Are you considering going wholesale with your eCommerce business? You’re probably feeling daunted by the conflicting advice everywhere when it comes to deciding on your Minimum Order Quantity (MOQ). Today, we’re going to talk about how to set Minimum Order Quantity terms that serve you – without making your clients run for the hills.
Before we jump in, let’s get the Minimum Order Quantity (MOQ) definition down pat. It’s fairly self-explanatory. Minimum Order Quantity refers to the minimum amount that can be ordered from a wholesaler supplier. For example, if you have an MOQ of 100 units or $100, your customers must be able to purchase at least 100 units or spend $100 to be able to buy from you.
Specifying MOQs is beneficial in ensuring you’re making a healthy profit margin and keeping a stable cash flow. Using QuickBooks Commerce’s B2B platform, you can set an MOQ by specifying the lowest quantity of a certain product that you are willing to sell to any buyer.
Killing it in the wholesale business requires you to understand one essential truth:
You are the boss of your business. That’s right – even if you feel that you are at your customer’s mercy to make money, there’s only one boss and that’s YOU. And you need to own it!
How do you “own it” in the wholesale business? By setting Minimum Order Quantity terms.
When you make a sale via your retail channels or trade shows, you typically have zero control over how many units your customer will buy. The customer is always going to decide what quantity they need.
Good news: That’s NOT the case when you run a wholesale business online. Most wholesalers set their MOQ terms – say $100, $500 or $1000 – in order to preserve their cash flow and peace of mind.
Minimum Order Quantity (MOQ) simply means the minimum amount your retailer has to spend per order to be able to stock your products at their store.
The Minimum Order Quantity allows you to make up for the reduced profit margins that are typical of wholesale businesses by selling larger volumes – which means you are ensuring that you get bigger wads of cash with each order (the benefits of economies of scale!).
Here’s a simple example:
Say you’re making $10 per unit via your retail channel right now. You have zero control over how many units will be sold per order.
Since you’re going wholesale, you may choose to reduce your price to $5 per unit under the condition that your retailer purchases $200 worth of products per order. Essentially, it means that your retailer will have to purchase at least 40 units per order.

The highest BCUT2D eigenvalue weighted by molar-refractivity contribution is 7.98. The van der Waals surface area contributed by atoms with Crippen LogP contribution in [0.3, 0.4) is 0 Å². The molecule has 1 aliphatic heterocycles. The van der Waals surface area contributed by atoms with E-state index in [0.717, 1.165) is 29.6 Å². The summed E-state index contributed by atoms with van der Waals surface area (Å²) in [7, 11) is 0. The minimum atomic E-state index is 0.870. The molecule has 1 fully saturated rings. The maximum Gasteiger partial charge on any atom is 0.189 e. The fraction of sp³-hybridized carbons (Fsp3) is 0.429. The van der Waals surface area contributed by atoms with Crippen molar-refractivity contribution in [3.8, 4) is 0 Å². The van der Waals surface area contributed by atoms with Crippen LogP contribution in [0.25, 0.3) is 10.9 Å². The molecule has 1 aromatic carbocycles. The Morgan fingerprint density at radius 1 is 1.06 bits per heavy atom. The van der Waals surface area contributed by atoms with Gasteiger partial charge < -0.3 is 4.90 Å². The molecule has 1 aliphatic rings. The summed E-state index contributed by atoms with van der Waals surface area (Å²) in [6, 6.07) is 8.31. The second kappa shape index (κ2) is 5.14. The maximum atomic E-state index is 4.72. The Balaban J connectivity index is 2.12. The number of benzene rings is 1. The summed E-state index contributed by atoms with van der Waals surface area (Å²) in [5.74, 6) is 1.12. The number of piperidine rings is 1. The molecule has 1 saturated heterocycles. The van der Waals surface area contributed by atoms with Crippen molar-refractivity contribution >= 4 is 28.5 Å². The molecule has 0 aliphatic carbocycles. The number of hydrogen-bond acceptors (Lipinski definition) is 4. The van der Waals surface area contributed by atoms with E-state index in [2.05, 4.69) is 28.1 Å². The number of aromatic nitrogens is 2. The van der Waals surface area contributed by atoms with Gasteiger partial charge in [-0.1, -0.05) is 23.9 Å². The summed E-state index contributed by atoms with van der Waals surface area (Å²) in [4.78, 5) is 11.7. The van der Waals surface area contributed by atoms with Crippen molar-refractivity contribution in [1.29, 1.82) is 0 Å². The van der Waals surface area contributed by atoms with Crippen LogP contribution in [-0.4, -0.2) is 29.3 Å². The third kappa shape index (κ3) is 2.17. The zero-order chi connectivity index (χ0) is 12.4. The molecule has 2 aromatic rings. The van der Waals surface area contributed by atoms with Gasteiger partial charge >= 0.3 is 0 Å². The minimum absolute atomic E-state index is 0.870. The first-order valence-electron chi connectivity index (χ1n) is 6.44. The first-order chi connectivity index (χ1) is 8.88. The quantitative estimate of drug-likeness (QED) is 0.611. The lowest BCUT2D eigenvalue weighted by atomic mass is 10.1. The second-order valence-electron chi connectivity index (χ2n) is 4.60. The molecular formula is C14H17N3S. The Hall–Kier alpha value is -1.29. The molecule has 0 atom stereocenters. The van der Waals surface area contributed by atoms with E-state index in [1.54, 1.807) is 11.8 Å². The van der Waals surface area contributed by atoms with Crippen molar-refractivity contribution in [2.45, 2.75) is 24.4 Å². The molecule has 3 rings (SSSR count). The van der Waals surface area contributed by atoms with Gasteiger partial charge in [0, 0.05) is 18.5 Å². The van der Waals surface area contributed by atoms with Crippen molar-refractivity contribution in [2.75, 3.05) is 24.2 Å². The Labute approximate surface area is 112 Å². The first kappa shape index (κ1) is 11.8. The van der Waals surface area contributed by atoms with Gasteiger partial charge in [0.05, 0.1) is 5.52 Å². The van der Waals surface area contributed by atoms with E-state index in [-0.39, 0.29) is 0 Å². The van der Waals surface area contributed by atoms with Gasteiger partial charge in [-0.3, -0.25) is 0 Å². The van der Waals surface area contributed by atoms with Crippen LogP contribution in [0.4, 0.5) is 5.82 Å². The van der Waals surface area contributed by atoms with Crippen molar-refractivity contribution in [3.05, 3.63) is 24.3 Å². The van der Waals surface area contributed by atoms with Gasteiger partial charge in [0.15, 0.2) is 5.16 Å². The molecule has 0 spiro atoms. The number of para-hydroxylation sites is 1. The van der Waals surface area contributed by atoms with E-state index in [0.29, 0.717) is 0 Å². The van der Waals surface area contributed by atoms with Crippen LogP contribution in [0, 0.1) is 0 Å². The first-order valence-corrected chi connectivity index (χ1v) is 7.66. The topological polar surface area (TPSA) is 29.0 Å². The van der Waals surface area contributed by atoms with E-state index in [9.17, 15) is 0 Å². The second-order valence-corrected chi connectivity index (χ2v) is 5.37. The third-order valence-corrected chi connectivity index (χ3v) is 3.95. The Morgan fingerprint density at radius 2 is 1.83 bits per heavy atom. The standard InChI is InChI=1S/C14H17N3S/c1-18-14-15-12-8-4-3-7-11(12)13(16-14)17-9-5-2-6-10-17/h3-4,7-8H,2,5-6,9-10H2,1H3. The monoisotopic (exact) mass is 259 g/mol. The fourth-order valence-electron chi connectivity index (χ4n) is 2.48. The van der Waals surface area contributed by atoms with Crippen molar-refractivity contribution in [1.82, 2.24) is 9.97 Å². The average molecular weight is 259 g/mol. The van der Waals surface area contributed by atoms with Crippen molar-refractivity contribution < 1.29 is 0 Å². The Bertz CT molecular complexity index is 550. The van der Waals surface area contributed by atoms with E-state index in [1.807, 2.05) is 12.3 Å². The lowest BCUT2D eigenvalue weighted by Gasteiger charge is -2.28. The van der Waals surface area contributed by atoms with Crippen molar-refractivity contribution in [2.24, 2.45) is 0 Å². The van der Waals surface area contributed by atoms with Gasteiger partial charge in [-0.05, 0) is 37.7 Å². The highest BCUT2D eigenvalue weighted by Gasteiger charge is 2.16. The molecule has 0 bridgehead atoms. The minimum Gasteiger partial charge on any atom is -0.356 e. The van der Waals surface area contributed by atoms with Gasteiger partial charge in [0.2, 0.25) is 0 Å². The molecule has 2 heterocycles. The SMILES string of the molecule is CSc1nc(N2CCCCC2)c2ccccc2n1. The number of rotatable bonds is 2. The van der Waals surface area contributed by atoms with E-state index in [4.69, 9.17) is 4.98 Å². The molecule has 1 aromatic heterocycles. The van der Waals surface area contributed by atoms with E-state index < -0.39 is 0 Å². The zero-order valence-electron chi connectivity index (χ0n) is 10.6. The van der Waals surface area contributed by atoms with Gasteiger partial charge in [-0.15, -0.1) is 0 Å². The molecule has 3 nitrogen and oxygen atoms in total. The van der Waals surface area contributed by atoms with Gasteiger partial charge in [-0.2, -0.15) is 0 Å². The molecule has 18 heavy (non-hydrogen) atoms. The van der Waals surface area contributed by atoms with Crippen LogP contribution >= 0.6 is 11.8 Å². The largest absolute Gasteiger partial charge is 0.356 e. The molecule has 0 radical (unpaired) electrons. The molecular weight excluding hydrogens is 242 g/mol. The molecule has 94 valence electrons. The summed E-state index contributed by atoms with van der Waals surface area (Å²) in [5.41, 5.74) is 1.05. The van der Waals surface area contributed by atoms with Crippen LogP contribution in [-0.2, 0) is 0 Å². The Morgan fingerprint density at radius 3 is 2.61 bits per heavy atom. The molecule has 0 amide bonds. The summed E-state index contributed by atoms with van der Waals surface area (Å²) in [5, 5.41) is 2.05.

It is in your best interest to carefully consider how much money you need to be able to operate your wholesale business with total peace of mind. You have to keep the cash flow going – so whatever amount you set, it should be high enough to pay for the materials, staff salaries, utilities, etc, and still make a profit.
Here is a quick MOQ cheat sheet:
Remember, your MOQ terms can have a big impact on your bottom line. Take your time to choose wisely!
Along with bringing peace of mind, setting up MOQ terms also ensures that only your best retailers purchase from you. It’s always easier to deal with a smaller number of retailers spending big with you, rather than a larger number of retailers making smaller purchases.
Your MOQ is designed to act as a self-correcting mechanism because it weeds out all the buyers who are only looking for the cheapest price with no minimum orders (aka the Bargain Hunters).
Try buying just one olive - you’ll be sent on your merry way! MOQs pretty much work the same way.
Let’s face it: A certain segment of your customers will always belong to the “Bargain Hunters” category – but for the clients who truly value your product, a long-term relationship with you, and the service you offer, your MOQ terms will hardly be a deterrent for them.
Plus, if they are confident that they’ll be able to sell out all their stock, they will probably turn into long-term customers (which means more recurring revenue for you).
But what about your customers who want smaller quantities (aka the Small Fish)? Most customers who want smaller quantities will understand that the larger quantities are wholesale and will continue to buy small quantities from you at the retail prices.
Bonus tip: The right B2B eCommerce software will allow you to set different prices and MOQ terms for each customer – so there is no need for you to set one price for all your stockists.
Setting up MOQ terms is hardly mandatory – it’s just good business sense when adding a wholesale channel to your business.
If you’re beginning a new relationship with a retailer who has never stocked your product before, it makes sense to drop the MOQ requirements for their first order, so that they can “test drive” your product risk-free and see how quickly it flies off their shelves.
You can use this offer to push your on-the-fence retailers to do business with you, if they are apprehensive about your MOQ requirements.
Ultimately, you are free to change your mind about your MOQ and all the terms around it. With B2B eCommerce, it’s hardly ever one-size-fits-all – so you’ll need to experiment and see what suits your business and product.
Have we helped you de-mystify Minimum Order Quantity terms for your business? If you want to know more about pricing your product for wholesale (without compromising on your profit margins), check out our free guide to wholesale pricing.
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